Role, relationship and culture
The first category identifies your role as an individual. It is one thing to go through interviews but quite another to move into the organization. Understanding the boss’s expectations is the key. Sit down with your supervisor and agree on key success factors. Don’t assume that because your methods and manner of working were successful in the past you are guaranteed success in this organization. To integrate successfully, set yourself the following objectives:
- Achieve clarity around your role, mandate, and expectations.
- Resolve conflicting expectations.
- Understand the organizational strategy and direction.
- Translate your knowledge and experience into results with new people in a new context.
- Find an early win that the organization values.
- Assume effective leadership of, or participate in, the team.
The second category focuses on interacting and building relationships with others. This is key in voluntary organizations, and one of the biggest challenges. When starting with a new organization, we have all found and gravitated to people who will help us navigate political and social minefields. It is critically important for successful integration to find someone in the organization to help you interpret what you are seeing and hearing. To speed your integration and build relationships, the following are key:
- Establish trusting relationships with key stakeholders.
- Build a network inside and outside the organization.
- Access and gain the support of people who can help with the transition.
- Understand the extent to which your style is, and needs to be, consistent with that of the organization.
- Get feedback from trusted sources.
The third category looks at the individual as part of a larger structure. It’s about understanding the corporate culture, and learning to operate effectively within it. Potentially, this is the area in which people may have the most difficulty. Organizations, when they hire, often state they want fresh ideas, new blood, doing things a different way. But as we know, as soon as change begins, so does resistance. You need to know how things are done, what the norms and political environment are, and how decisions are made: in other words, how things actually operate. That’s the key challenge: to learn not only the formal organization but also the informal structures. To successfully navigate the challenges of culture:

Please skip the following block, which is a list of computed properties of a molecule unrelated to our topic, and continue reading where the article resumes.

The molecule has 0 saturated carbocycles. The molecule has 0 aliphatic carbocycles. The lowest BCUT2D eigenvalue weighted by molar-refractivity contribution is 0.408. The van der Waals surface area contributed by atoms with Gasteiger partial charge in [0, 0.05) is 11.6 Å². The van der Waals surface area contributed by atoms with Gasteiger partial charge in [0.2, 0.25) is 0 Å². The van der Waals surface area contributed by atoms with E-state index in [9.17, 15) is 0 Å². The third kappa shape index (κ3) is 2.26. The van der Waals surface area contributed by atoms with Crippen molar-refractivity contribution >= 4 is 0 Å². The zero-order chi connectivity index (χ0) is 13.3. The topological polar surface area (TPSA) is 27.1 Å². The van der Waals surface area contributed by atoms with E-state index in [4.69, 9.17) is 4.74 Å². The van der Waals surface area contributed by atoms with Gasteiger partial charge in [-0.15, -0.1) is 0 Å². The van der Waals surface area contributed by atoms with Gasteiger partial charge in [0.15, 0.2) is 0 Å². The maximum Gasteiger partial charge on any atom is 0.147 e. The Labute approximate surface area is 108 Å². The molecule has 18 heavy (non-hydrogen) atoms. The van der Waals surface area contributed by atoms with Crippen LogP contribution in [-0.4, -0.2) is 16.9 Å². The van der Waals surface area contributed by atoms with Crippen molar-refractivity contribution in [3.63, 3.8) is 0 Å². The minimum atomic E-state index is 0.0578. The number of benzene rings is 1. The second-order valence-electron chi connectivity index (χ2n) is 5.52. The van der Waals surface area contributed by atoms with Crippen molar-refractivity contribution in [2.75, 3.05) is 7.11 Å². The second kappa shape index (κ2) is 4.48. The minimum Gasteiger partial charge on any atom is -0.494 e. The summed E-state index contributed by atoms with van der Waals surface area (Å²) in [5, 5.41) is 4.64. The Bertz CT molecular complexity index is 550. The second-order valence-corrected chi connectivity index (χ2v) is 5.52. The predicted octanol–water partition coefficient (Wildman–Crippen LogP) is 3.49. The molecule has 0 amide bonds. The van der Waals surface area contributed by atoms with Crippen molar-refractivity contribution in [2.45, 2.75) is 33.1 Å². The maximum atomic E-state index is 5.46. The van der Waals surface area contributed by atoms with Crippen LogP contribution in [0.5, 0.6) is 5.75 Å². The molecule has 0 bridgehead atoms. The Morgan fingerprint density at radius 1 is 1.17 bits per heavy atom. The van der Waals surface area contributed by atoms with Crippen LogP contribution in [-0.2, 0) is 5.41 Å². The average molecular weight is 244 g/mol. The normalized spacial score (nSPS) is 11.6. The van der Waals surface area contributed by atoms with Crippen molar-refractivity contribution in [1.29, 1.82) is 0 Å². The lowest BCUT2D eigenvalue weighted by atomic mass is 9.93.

- Accurately assess your culture fit by understanding where your style is consistent with the culture and where you need to adapt.
- Understand the “unwritten rules” – the norms and values of the organization – preferably by getting involved in significant projects as soon as possible.
- Understand the decision-making and political environment.
- Figure out how to get things done in a complex environment.
- Step back and observe to gain perspective before making radical changes.
How organizations can help employees Hit the Ground Running
Like fledglings thrown from the nest, most of us look after our own integration, because organizations just don’t do it well. Many organizations have good orientation sessions, but then fail to carry the ball on to true integration, and the most critical aspect generally missing is ensuring that the new employee has the opportunity to interact with the right people in the organization.
Although organizations invest huge amounts of time, effort and financial resources on recruitment, few give much thought and consideration to integrating the employee. A few simple steps, however, will pave the way to a more successful relationship between the organization and a new employee:
- Explain the culture; is the organization highly bureaucratic, open door policy, or casual?
- During the recruitment stage, be open and honest about the position, its expectations, time frames and organizational issues the new person may have to face. Encourage candidates to conduct their own due diligence about the organization and speak to a variety of people before making a decision to join.
- Schedule meetings with key stakeholders. Think about having a meeting or lunch ahead of the start date so that the new employee can meet the team on a more informal basis.
- Plan the integration rather than leaving it to chance.
- Build structure around the integration process. Know what challenges the new employee will face and what will be needed to overcome them.
- Clarify the mandate and timeframes.
- Provide a coach or mentor to help the employee gain insight into the organization.
- Assimilate the new employee into the organizational team.
- Help the new person find an early success.
The RHR survey showed that organizations that created integration programs were able to dramatically improve retention rates, reduce recruitment costs, increase productivity and decrease time to peak performance.
To really help the new hire ‘hit the ground running,’ the organization has to play its part by working with the employee to remove the potholes. An integration program will do just that.